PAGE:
1. Start with a question.
This could mean one of two types of questions.
a. A conceptual question you truly want the answer to.
This is how Francine Rivers, New York Times best-selling author says she starts writing a novel. In the writing book A Novel Idea, Rivers says:
“I usually have something going on in my own life, something that is eating at me, nudging me. I use writing to try to figure it out. … For the book I am currently writing, the theme is “Love one another.” But when we say that, it sounds like a bumper sticker. So I’m exploring “How do you show that? How do you live that out?”
b. An exploratory what-if question.
A “what if” question is magic in fiction writing. Here, anything goes. If you can think it, write it. What if someone’s dreams (or nightmares) came true? This is where my Dreams Come True and the ensuing story series came from.
2. Use prompting tools.
a. Pinterest. Use writing prompts on Pinterest boards. Find pictures of an intriguing setting or character and create a story around it.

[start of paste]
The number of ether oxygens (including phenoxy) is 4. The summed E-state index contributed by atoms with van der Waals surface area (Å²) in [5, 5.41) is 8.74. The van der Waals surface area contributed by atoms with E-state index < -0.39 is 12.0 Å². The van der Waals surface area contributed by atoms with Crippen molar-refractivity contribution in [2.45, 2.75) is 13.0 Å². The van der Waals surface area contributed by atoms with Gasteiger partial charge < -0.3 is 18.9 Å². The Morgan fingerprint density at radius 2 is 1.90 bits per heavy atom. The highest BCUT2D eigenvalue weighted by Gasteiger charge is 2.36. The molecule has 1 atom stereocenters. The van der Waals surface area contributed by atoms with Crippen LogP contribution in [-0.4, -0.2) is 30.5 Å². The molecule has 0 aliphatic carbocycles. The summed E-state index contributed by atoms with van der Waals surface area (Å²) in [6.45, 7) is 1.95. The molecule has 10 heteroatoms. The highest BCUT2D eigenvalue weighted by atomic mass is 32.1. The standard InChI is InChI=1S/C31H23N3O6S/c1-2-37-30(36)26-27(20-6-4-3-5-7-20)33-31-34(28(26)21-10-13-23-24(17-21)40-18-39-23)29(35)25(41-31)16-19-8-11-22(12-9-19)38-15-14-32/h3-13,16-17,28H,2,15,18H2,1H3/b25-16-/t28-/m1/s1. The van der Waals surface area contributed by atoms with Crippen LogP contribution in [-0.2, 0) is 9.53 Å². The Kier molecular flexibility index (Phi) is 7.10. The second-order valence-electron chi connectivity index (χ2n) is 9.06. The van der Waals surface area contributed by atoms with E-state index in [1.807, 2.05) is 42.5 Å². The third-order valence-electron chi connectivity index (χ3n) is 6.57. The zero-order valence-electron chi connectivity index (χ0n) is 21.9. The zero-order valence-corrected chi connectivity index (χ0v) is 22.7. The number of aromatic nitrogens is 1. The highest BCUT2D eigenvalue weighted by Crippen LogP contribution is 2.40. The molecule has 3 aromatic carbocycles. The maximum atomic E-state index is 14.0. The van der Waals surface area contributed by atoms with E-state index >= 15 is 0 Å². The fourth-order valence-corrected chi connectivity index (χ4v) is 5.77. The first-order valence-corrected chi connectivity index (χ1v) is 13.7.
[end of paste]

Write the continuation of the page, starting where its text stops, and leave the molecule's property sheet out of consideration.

b. Non-Pinterest Journaling Exercises: Free write using one word as a starting point. There are plenty of story idea generators (sites that generate a phrase, a name, a setting, etc.) for use free of charge. Google will be your best friend when looking for these resources. 🙂 With a little work, one of these things just may spark a story.
I’ve heard people say that using writing prompts is cheating. I say not using them is cheating. There are countless story ideas that you may never find without a certain prompt.
Tip: Don’t rule anything out. Don’t limit yourself, saying “I could never write that kind of story.” Inspiration can come from unlikely sources, and it will come when you least expect it.